Jello, Salt Lake Olympics, Culture
Lapel pins are a part of the Olympic cultural experience produced to represent the hosting community, and generally one pin becomes more popular than the others. For the 2002 Olympics in Salt Lake City, the runaway favorite pin featured green Jell-O, and enthusiasts paid $150 or more for pins that originally cost $7.1 Aminco International, the company that makes Olympic pins, recognized that Jell-O was no status symbol. “We were worried that Utah would be embarrassed about being known as the Jell-O-eating capital of the world,” admitted vice president David Hyman. Yet he somehow came to decide that, “Utahans are very proud of it.”2 Every few years since 2002, someone writes about Latter-day Saints and Jell-O, and invariably they mention this pin as evidence of some profound truth about Latter-day Saint culinary traditions.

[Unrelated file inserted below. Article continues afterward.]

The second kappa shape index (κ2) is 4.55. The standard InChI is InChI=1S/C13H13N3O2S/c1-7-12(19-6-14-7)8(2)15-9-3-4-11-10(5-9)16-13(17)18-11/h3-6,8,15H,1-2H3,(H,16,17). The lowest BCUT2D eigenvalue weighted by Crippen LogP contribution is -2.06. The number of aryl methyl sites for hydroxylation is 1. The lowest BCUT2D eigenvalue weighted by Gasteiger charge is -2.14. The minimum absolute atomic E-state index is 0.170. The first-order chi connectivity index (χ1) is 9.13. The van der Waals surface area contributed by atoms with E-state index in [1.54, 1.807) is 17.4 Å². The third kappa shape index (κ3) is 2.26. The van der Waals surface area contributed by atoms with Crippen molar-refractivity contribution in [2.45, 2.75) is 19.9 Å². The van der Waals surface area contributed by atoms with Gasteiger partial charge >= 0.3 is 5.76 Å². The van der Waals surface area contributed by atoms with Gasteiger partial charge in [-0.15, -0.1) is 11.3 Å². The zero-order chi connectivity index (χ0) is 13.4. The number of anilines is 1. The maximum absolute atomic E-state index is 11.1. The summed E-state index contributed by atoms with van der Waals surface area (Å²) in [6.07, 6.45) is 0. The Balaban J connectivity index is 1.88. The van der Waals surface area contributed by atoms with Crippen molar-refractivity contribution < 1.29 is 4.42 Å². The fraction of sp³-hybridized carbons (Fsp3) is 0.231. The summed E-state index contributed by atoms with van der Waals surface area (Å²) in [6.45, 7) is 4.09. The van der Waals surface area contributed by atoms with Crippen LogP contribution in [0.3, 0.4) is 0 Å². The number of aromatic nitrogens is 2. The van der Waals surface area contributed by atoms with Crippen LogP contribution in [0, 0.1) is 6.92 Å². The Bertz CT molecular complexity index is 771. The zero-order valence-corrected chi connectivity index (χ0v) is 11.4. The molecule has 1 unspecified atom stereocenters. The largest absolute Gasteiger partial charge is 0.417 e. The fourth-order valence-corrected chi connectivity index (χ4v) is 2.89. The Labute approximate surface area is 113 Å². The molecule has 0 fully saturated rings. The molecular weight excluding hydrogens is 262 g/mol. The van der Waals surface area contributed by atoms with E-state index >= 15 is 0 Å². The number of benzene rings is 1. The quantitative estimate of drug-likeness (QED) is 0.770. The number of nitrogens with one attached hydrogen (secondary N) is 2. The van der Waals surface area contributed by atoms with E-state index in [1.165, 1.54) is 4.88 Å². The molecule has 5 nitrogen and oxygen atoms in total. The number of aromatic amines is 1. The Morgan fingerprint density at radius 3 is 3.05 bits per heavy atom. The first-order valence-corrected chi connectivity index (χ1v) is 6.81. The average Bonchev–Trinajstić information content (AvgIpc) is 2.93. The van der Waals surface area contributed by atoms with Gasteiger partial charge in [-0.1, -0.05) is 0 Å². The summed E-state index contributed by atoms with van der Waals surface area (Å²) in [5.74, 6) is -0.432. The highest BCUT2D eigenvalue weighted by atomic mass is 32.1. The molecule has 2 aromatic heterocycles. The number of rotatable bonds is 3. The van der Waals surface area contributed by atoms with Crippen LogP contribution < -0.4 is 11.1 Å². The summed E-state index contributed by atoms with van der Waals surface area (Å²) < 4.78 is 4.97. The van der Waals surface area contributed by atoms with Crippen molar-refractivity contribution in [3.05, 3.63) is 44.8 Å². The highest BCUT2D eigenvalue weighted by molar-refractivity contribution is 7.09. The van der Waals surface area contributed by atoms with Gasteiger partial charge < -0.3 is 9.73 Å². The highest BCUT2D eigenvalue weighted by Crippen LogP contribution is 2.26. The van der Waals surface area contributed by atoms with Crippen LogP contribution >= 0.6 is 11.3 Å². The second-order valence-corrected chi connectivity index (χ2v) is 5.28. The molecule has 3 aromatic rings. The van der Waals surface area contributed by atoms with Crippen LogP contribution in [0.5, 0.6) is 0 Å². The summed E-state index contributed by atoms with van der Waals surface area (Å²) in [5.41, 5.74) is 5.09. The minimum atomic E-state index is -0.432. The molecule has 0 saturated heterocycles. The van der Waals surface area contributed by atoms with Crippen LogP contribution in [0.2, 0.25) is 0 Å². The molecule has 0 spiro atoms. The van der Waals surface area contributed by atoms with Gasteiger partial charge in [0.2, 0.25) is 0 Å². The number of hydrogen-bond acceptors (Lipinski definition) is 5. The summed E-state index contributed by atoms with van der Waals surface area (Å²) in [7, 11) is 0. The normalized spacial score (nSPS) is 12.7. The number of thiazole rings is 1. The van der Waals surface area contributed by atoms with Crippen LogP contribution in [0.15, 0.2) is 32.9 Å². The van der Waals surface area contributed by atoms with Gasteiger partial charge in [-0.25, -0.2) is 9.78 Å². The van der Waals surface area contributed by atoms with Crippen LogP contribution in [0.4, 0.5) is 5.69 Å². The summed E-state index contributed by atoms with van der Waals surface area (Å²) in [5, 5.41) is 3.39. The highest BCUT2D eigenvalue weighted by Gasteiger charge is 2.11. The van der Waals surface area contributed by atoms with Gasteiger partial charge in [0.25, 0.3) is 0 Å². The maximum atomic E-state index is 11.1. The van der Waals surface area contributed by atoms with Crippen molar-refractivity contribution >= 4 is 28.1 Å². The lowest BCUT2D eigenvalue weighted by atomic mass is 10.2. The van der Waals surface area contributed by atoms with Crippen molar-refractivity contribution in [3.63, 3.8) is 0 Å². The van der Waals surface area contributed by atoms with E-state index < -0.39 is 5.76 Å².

BYU ScholarsArchive Citation
Mormon Studies Review: Vol. 5
, Article 25.
Available at: https://scholarsarchive.byu.edu/msr2/vol5/iss1/25